Genre label expected to sell for bargain price

Oh the horror.

Universal Pictures is in negotiations to sell its 4-year-old Rogue Pictures — a genre division that specializes in scary fare — to Ryan Kavanaugh‘s Relativity Media for what some dub a bargain price of $150 million.

So, why would the studio be willing to sell short on a label with an excellent track record (according to insiders, 55% of Rogue titles are profitable — a rate that is nearly double the studio average)? The move speaks volumes about how cash-flush players like Kavanaugh stand to gain amid the global economic downturn.

Media conglomerates are desperately looking to reduce overhead, and Universal parent company General Electric is no exception. Coming off a brutal 12-month stretch where its stock price lost more than half its value, GE mandated that Universal sell something fast to beef up its fiscal-year balance sheet. That something looks to be Rogue, a low-risk label that has been consistently profitable — albeit on a scale that made barely a dent in GE’s bottom line.

Enter Kavanaugh, whose Relativity received a $1 billion infusion in September from New York-based hedge fund Elliott Associates, leaving the production and finance company with more than $2 billion on its balance sheet. At the time, Kavanaugh said he was looking for bargains. “Because of the craziness in the marketplace, there are suddenly many attractive assets available to buy,” said Kavanaugh, who declined comment for this report. “We plan on buying significant companies and libraries in the near future.”

If the Rogue deal closes, Universal might find itself holding the short end of the stick. According to a source familiar with the pact, three independent evaluators pegged the value of Rogue at anywhere between $240 million and $380 million.

“In any other market, Rogue would command twice as much,” the source adds.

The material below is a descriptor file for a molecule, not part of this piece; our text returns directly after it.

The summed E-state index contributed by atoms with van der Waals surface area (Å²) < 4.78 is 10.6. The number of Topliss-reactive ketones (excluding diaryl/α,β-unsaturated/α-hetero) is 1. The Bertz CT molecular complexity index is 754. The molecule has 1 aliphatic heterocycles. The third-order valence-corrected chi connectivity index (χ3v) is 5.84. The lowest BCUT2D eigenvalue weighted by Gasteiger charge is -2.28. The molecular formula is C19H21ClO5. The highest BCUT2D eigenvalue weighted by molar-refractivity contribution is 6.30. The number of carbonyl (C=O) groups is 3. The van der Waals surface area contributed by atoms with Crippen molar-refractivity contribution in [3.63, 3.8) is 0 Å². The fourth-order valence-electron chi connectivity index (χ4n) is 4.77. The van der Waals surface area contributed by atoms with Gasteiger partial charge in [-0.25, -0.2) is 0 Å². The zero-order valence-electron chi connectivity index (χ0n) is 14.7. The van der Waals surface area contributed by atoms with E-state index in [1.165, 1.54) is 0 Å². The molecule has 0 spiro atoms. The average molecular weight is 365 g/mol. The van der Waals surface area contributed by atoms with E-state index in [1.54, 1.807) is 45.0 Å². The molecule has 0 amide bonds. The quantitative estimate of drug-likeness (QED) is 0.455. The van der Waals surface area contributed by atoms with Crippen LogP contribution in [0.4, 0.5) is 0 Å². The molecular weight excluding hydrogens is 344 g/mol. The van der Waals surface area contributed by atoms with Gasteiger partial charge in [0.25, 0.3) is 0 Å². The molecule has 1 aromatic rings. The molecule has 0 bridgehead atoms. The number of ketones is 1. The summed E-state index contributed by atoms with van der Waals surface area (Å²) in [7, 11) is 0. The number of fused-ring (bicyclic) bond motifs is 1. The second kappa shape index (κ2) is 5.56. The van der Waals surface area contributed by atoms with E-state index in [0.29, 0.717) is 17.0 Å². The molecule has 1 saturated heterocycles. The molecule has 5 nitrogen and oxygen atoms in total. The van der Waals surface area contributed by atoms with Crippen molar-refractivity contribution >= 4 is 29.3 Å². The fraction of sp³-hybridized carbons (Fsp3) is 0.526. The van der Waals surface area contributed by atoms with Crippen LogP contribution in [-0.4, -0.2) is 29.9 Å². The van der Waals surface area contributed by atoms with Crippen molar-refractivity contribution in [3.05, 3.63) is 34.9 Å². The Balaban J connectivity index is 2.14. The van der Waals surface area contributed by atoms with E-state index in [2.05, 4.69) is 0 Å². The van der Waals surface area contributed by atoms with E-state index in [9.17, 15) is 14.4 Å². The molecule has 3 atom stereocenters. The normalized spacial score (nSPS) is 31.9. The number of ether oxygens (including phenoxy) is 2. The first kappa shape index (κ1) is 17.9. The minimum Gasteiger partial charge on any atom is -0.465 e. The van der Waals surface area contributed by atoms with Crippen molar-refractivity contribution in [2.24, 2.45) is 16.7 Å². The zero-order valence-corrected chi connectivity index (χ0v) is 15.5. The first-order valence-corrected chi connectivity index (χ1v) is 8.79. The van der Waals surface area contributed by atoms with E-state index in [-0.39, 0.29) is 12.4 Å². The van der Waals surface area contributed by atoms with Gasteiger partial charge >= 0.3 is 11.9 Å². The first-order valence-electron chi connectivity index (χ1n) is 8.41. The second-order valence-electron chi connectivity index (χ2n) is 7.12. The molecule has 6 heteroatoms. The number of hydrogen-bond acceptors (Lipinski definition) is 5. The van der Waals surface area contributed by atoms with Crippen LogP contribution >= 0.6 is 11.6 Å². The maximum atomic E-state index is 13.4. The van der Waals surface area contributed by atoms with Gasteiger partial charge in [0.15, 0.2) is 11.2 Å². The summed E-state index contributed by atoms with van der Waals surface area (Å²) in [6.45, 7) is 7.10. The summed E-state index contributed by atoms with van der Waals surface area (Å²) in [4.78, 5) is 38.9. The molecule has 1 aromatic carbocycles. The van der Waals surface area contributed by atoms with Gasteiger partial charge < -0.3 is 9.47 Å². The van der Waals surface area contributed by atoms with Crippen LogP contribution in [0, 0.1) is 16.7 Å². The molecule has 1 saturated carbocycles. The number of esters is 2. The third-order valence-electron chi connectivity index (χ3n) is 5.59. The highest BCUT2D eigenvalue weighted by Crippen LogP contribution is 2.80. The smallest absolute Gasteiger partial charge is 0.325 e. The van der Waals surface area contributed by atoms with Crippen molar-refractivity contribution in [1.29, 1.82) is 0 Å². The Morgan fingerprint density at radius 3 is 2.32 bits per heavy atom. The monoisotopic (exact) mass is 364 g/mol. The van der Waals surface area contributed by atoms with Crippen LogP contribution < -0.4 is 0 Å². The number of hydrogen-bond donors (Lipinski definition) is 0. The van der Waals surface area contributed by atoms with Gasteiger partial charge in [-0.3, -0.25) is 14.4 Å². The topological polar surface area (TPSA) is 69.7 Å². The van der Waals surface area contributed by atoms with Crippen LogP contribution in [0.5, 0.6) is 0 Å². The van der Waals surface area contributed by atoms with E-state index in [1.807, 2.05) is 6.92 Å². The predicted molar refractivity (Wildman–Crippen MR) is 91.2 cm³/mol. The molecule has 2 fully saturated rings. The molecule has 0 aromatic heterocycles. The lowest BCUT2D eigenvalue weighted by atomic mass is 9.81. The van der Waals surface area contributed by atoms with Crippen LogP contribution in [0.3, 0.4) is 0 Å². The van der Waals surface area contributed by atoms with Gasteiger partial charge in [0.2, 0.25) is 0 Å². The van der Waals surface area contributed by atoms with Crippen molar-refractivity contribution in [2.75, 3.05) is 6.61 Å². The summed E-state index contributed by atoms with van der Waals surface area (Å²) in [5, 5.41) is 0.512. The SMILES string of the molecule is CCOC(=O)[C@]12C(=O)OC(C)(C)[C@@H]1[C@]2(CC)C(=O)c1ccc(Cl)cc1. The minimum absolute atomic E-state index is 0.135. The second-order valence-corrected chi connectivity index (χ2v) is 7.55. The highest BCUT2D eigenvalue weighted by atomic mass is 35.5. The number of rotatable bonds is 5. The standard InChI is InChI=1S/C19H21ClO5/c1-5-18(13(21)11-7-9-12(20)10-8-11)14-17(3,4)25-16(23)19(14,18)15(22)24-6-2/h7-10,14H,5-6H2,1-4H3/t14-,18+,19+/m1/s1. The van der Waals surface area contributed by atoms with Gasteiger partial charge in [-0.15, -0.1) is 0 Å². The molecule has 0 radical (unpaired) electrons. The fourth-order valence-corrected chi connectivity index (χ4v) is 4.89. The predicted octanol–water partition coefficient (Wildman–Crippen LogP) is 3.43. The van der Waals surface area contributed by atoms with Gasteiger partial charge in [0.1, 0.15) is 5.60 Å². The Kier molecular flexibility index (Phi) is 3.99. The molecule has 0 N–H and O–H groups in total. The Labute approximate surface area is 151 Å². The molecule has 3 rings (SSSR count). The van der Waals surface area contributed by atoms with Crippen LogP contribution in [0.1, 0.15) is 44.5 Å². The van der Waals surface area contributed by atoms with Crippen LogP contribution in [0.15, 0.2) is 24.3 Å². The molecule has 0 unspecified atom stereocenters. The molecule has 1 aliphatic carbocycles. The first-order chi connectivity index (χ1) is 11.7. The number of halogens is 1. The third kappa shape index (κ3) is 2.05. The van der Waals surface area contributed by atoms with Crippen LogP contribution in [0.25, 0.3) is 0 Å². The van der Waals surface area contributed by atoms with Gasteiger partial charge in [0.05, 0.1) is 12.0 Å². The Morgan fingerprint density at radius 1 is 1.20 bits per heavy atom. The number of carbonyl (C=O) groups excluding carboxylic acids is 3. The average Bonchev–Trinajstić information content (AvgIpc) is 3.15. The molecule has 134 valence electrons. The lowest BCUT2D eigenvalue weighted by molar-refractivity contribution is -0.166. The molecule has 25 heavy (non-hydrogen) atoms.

Still, GE is eager to pocket the cash and move Rogue’s overhead off its books. The deal, which is in the letter-of-intent stage, would result in Relativity owning a library of some 30 titles, including Rogue’s debut pic “Unleashed” and the more recent horror hit “The Strangers,” which took in $53 million this summer. Rogue assets also include 40-50 projects in various stages of development such as a “Strangers” sequel, which has a finished script.

Universal brass say if the deal closes, it’s a win-win situation because the studio will distribute future Rogue titles, including four that are already in the can, and collect a discounted distribution fee of less than 10% (the standard rate is 12%, though companies like Marvel, DreamWorks and DreamWorks Animation pay 8%).

Relativity, which in late September reupped its commitment to co-finance the majority of U’s slate through 2015, is already a strategic partner of the studio. Through their slate financing deal, Relativity has put up 50% of the coin on such recent U pics as “Mamma Mia!,” “The Mummy: Tomb of the Dragon Emperor” and “American Gangster.”

Talks between Universal and Relativity began four-five months ago, when Kavanaugh was considering coming in as a co-financier on a Rogue picture — something that Relativity did not typically do as Rogue already had a slate financing deal in place with Intrepid Pictures (that pact is soon to expire).

Universal, which also flirted with other bidders, including Spyglass and Morgan Creek, decided it was wise to take the money quickly, be in business with a partner and eventually funnel the films back through U’s distribution system.

So, will Focus Features follow as the next U asset to be sold? U studio brass gave an emphatic “no.”

Still, in tough economic times, anything is possible, as rumors swirl that everything from Miramax to MGM is on the sale block. As Kavanaugh once noted, “Everything is available for a price.”

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